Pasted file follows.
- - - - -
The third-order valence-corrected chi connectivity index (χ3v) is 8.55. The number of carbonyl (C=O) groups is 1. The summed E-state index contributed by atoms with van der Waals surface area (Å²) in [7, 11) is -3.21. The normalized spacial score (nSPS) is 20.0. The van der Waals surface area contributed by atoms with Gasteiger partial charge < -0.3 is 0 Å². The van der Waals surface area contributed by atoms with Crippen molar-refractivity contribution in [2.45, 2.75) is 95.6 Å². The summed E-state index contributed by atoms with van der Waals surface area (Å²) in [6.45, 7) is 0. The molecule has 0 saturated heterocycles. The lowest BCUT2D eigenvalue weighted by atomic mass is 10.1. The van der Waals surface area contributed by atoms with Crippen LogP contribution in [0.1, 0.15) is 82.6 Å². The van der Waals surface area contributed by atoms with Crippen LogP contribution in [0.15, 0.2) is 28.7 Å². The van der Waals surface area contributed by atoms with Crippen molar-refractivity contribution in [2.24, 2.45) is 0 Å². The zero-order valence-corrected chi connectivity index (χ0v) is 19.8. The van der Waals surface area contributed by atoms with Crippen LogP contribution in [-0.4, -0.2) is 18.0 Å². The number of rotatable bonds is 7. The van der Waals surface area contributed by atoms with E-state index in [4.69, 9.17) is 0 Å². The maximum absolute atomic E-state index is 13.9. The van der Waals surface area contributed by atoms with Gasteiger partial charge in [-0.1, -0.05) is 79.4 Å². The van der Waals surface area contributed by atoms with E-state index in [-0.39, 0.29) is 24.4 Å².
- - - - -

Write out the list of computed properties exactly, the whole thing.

The third-order valence-corrected chi connectivity index (χ3v) is 8.55. The number of carbonyl (C=O) groups is 1. The summed E-state index contributed by atoms with van der Waals surface area (Å²) in [7, 11) is -3.21. The normalized spacial score (nSPS) is 20.0. The van der Waals surface area contributed by atoms with Gasteiger partial charge < -0.3 is 0 Å². The van der Waals surface area contributed by atoms with Crippen molar-refractivity contribution in [2.45, 2.75) is 95.6 Å². The summed E-state index contributed by atoms with van der Waals surface area (Å²) in [6.45, 7) is 0. The molecule has 0 saturated heterocycles. The lowest BCUT2D eigenvalue weighted by atomic mass is 10.1. The van der Waals surface area contributed by atoms with Crippen LogP contribution in [0.1, 0.15) is 82.6 Å². The van der Waals surface area contributed by atoms with Crippen LogP contribution in [0.15, 0.2) is 28.7 Å². The van der Waals surface area contributed by atoms with Crippen molar-refractivity contribution in [2.24, 2.45) is 0 Å². The zero-order valence-corrected chi connectivity index (χ0v) is 19.8. The van der Waals surface area contributed by atoms with Crippen LogP contribution in [-0.4, -0.2) is 18.0 Å². The number of rotatable bonds is 7. The van der Waals surface area contributed by atoms with E-state index in [4.69, 9.17) is 0 Å². The maximum absolute atomic E-state index is 13.9. The van der Waals surface area contributed by atoms with Gasteiger partial charge in [-0.1, -0.05) is 79.4 Å². The van der Waals surface area contributed by atoms with E-state index in [-0.39, 0.29) is 24.4 Å².